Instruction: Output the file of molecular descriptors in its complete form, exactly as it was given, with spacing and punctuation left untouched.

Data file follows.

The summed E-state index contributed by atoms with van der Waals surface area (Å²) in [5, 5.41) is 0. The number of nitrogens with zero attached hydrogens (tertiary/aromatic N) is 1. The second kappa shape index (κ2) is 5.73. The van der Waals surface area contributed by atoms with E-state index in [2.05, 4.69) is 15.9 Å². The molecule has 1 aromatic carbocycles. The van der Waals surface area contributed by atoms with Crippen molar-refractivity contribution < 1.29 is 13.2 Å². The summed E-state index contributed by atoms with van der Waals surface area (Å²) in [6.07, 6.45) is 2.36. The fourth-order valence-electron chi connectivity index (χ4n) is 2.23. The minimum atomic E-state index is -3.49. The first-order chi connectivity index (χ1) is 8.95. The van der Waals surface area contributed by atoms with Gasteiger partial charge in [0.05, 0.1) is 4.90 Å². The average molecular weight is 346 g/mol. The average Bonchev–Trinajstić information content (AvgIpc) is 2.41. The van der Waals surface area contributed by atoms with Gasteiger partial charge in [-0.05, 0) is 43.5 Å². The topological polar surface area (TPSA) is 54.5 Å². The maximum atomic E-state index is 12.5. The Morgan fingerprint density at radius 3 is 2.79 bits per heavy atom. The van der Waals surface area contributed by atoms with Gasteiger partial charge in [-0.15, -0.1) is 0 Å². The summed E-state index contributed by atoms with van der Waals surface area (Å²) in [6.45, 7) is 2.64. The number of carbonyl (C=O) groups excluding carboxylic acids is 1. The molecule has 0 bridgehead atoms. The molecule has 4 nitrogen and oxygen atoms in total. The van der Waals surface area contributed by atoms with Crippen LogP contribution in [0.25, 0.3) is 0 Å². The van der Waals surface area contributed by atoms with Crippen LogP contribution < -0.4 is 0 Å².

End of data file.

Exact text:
The summed E-state index contributed by atoms with van der Waals surface area (Å²) in [5, 5.41) is 0. The number of nitrogens with zero attached hydrogens (tertiary/aromatic N) is 1. The second kappa shape index (κ2) is 5.73. The van der Waals surface area contributed by atoms with E-state index in [2.05, 4.69) is 15.9 Å². The molecule has 1 aromatic carbocycles. The van der Waals surface area contributed by atoms with Crippen molar-refractivity contribution < 1.29 is 13.2 Å². The summed E-state index contributed by atoms with van der Waals surface area (Å²) in [6.07, 6.45) is 2.36. The fourth-order valence-electron chi connectivity index (χ4n) is 2.23. The minimum atomic E-state index is -3.49. The first-order chi connectivity index (χ1) is 8.95. The van der Waals surface area contributed by atoms with Gasteiger partial charge in [0.05, 0.1) is 4.90 Å². The average molecular weight is 346 g/mol. The average Bonchev–Trinajstić information content (AvgIpc) is 2.41. The van der Waals surface area contributed by atoms with Gasteiger partial charge in [-0.05, 0) is 43.5 Å². The topological polar surface area (TPSA) is 54.5 Å². The maximum atomic E-state index is 12.5. The Morgan fingerprint density at radius 3 is 2.79 bits per heavy atom. The van der Waals surface area contributed by atoms with Gasteiger partial charge in [-0.15, -0.1) is 0 Å². The summed E-state index contributed by atoms with van der Waals surface area (Å²) in [6.45, 7) is 2.64. The number of carbonyl (C=O) groups excluding carboxylic acids is 1. The molecule has 0 bridgehead atoms. The molecule has 4 nitrogen and oxygen atoms in total. The van der Waals surface area contributed by atoms with Crippen LogP contribution in [0.25, 0.3) is 0 Å². The van der Waals surface area contributed by atoms with Crippen LogP contribution < -0.4 is 0 Å².